This Cell Phone Surcharge You Pay Every Month Doesn’t Completely Fund 911 System Upgrades

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Individuals rely on dialing 911 when faced with an emergency hoping services will be reliable, but many counties have outdated systems despite taxpayers paying their share.
 
“It’s progressing much more rapidly than we have funding to accommodate, and that’s the bottom line,” Chemung County Fire and Emergency Management Director Mark Cicora said. 
 
If you take a look at the breakdown of your monthly cell phone bill, you’ll find a charge worth $1.20 labeled as a Public Safety Communications surcharge – formally labeled the E911 charge. 
 
This money coming out of your pocket goes to the state and Cicora says a large percentage should be distributed to counties to help update and modernize each area’s 911 system, but according to the Associated Press, over the past five years in New York, 42 percent of the $945 million dollars raised with this fee alone went somewhere else – to the state’s general fund.
 
Chemung County received 10 percent of what it actually needs to keep up with new advances and guidelines of “next generation 911.” The remaining 90 percent comes from taxpayer money. 
 
Additionally, about 240 million calls dial into 911 every year across the nation – about 70 percent of those calls come from cell phones, but outdated technology makes it hard for systems to pinpoint the location of callers as opposed to landlines.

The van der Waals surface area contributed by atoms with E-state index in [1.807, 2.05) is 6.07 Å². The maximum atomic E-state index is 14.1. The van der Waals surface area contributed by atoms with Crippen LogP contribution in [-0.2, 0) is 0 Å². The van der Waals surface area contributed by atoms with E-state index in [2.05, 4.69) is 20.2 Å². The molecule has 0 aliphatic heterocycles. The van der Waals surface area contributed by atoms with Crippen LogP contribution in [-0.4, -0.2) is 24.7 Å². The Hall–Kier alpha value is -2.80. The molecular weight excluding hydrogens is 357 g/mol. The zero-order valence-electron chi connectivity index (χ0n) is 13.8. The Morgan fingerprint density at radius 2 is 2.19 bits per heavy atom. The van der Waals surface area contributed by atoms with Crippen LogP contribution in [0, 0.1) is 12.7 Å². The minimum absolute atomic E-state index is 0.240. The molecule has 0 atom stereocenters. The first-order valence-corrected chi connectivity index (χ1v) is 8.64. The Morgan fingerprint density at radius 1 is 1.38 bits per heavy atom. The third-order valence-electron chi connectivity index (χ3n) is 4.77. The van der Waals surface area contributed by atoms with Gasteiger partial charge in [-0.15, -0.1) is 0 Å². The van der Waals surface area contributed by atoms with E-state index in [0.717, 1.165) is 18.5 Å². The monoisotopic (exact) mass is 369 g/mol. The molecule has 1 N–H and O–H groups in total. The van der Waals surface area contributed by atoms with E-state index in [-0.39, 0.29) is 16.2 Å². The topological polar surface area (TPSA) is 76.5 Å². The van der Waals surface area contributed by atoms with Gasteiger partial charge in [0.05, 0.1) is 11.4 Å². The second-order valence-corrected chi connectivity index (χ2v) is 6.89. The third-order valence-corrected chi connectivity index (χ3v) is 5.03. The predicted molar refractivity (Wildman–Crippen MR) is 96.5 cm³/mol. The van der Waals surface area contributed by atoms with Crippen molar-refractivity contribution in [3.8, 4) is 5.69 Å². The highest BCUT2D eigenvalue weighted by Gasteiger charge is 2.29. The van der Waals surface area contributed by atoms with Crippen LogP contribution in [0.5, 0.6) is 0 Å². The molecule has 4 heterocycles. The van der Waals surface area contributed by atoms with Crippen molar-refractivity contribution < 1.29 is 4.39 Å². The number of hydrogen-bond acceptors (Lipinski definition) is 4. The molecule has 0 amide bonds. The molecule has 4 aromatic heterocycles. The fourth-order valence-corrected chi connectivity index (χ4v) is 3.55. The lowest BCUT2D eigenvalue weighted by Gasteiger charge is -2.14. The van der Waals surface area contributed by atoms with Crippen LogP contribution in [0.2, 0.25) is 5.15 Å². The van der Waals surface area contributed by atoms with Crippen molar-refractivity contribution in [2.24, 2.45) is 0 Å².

“There’s no three dimensionality to the location, so we wouldn’t know what floor the caller was on or what apartment they may be in,” Cicora said. “Current guidelines being written address that issue, but the problem is… that’s an enormous investment.”
 
Cicora adds that those with prepaid cell phones aren’t required to pay these government taxes and fees.
 
“They have the availability to use the system, but they are not contributing to the system, and that’s a problem, and New York State needs to address that issue.” Cicora said. 
 
In a statement, Kristin Devoe of the Division of Homeland Security and Emergency Services in Albany says, “Over the past 12 years, the New York State Division of Homeland Security and Emergency Services has provided more than $400 million for counties to enhance their response capabilities and, since 2010 alone, the Division has distributed over $48 million in grants to counties specifically to support operations and improvements for 9-1-1 operations.  This grant is funded directly from a state charge for state purposes, which also includes public safety initiatives to strengthen regional partnerships, formalize governance, and implement operating procedures between counties and first response agencies.  While there are 47 counties that have the ability to collect their own cellular surcharges, we remain committed to making the critical investments necessary to protect public safety.”
 
Cicora says over 2.2 billion dollars is needed to update all systems across New York State. 

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